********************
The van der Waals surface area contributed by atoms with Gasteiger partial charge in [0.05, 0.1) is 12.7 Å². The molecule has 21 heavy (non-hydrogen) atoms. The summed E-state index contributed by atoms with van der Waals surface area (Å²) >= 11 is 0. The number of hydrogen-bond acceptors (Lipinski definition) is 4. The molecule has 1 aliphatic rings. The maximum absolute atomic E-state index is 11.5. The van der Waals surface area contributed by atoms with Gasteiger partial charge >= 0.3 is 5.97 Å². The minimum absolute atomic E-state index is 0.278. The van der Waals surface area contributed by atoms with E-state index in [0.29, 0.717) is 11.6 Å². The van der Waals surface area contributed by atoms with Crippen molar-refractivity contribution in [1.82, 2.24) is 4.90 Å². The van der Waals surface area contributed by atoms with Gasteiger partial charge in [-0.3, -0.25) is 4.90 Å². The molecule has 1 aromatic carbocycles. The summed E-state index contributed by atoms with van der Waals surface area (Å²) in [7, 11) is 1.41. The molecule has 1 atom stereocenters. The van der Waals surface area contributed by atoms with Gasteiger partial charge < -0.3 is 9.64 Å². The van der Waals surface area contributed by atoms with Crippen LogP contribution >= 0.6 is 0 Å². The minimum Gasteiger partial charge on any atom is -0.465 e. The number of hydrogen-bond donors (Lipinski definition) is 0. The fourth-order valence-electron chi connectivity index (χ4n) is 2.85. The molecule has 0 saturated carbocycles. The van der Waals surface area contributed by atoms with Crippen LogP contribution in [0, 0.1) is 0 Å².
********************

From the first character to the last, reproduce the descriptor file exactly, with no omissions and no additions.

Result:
The van der Waals surface area contributed by atoms with Gasteiger partial charge in [0.05, 0.1) is 12.7 Å². The molecule has 21 heavy (non-hydrogen) atoms. The summed E-state index contributed by atoms with van der Waals surface area (Å²) >= 11 is 0. The number of hydrogen-bond acceptors (Lipinski definition) is 4. The molecule has 1 aliphatic rings. The maximum absolute atomic E-state index is 11.5. The van der Waals surface area contributed by atoms with Gasteiger partial charge >= 0.3 is 5.97 Å². The minimum absolute atomic E-state index is 0.278. The van der Waals surface area contributed by atoms with E-state index in [0.29, 0.717) is 11.6 Å². The van der Waals surface area contributed by atoms with Crippen molar-refractivity contribution in [1.82, 2.24) is 4.90 Å². The van der Waals surface area contributed by atoms with Gasteiger partial charge in [-0.3, -0.25) is 4.90 Å². The molecule has 1 aromatic carbocycles. The summed E-state index contributed by atoms with van der Waals surface area (Å²) in [7, 11) is 1.41. The molecule has 1 atom stereocenters. The van der Waals surface area contributed by atoms with Gasteiger partial charge < -0.3 is 9.64 Å². The van der Waals surface area contributed by atoms with Crippen LogP contribution >= 0.6 is 0 Å². The minimum Gasteiger partial charge on any atom is -0.465 e. The number of hydrogen-bond donors (Lipinski definition) is 0. The fourth-order valence-electron chi connectivity index (χ4n) is 2.85. The molecule has 0 saturated carbocycles. The van der Waals surface area contributed by atoms with Crippen LogP contribution in [0, 0.1) is 0 Å².